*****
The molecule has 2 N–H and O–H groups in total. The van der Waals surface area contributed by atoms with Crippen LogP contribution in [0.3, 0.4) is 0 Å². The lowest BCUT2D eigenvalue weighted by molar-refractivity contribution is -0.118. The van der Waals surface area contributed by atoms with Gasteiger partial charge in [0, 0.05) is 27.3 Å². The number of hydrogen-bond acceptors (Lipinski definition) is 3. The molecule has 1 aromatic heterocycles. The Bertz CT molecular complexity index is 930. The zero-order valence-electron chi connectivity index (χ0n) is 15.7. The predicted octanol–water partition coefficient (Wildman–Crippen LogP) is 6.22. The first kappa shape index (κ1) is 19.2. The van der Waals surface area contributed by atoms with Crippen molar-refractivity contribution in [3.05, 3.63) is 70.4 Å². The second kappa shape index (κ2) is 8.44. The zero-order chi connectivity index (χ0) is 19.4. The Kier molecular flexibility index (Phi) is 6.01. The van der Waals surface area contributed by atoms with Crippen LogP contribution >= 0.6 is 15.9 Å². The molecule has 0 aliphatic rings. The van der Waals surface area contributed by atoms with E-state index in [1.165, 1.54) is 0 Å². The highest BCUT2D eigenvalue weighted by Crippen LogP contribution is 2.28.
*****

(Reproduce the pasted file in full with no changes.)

The molecule has 2 N–H and O–H groups in total. The van der Waals surface area contributed by atoms with Crippen LogP contribution in [0.3, 0.4) is 0 Å². The lowest BCUT2D eigenvalue weighted by molar-refractivity contribution is -0.118. The van der Waals surface area contributed by atoms with Gasteiger partial charge in [0, 0.05) is 27.3 Å². The number of hydrogen-bond acceptors (Lipinski definition) is 3. The molecule has 1 aromatic heterocycles. The Bertz CT molecular complexity index is 930. The zero-order valence-electron chi connectivity index (χ0n) is 15.7. The predicted octanol–water partition coefficient (Wildman–Crippen LogP) is 6.22. The first kappa shape index (κ1) is 19.2. The van der Waals surface area contributed by atoms with Crippen molar-refractivity contribution in [3.05, 3.63) is 70.4 Å². The second kappa shape index (κ2) is 8.44. The zero-order chi connectivity index (χ0) is 19.4. The Kier molecular flexibility index (Phi) is 6.01. The van der Waals surface area contributed by atoms with Crippen LogP contribution >= 0.6 is 15.9 Å². The molecule has 0 aliphatic rings. The van der Waals surface area contributed by atoms with E-state index in [1.165, 1.54) is 0 Å². The highest BCUT2D eigenvalue weighted by Crippen LogP contribution is 2.28.